The latest academic research can increase telehealthcare product quality and sales.
Telehealthcare devices help people to stay home rather than go into institutional care. Examples include fall detectors, bodily monitoring devices, and pill dispensers.
A 2017 peer-reviewed research paper has found that “few” telehealthcare devices are user-friendly, with a “user-centred design”. Users did not know how to operate a lot of devices at first glance, because “many were non-intuitive to use”. Rather than talking to doctors and carers, manufacturers would do well to test the products with their end-users: the patients themselves. The authors also found that users were largely unaware of the range of products on the market, and that professionals were reticent to recommend the devices and were not able adequately to demonstrate their use.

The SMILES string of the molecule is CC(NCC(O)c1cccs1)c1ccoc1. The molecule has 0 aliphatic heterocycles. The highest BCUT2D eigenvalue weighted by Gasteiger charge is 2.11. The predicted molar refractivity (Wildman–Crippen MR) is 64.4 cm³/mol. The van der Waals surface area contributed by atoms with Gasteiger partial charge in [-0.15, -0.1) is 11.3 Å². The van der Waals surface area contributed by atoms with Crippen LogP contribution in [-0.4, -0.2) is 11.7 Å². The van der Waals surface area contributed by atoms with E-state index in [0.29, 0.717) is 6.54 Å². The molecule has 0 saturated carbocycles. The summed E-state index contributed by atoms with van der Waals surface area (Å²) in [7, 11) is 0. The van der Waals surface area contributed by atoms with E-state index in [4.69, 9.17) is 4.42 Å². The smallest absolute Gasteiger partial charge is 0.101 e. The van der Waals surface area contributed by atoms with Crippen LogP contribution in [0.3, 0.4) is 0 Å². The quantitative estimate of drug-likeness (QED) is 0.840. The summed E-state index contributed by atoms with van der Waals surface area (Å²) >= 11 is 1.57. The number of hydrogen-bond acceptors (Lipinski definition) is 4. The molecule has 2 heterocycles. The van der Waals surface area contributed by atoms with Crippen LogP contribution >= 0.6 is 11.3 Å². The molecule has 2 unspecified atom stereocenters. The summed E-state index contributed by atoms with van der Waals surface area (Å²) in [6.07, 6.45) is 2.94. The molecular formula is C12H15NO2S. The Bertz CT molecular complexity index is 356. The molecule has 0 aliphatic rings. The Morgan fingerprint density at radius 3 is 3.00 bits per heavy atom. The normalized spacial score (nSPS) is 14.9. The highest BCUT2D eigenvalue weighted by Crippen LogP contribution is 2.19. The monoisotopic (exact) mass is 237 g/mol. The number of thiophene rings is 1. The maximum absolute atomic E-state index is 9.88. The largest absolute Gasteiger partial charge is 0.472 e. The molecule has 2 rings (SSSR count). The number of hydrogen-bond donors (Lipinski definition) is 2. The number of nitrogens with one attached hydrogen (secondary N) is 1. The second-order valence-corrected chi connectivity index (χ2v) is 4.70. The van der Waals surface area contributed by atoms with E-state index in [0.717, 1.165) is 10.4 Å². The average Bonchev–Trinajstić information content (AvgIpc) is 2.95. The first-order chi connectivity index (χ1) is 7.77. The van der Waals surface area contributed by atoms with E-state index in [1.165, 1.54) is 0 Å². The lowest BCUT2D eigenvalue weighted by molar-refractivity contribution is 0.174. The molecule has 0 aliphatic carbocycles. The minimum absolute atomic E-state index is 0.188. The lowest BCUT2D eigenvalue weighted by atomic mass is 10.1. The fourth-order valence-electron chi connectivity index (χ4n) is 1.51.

If your organization is in the telehealthcare market, you might like to talk to academics knowledgeable in this area, such as the authors of the study.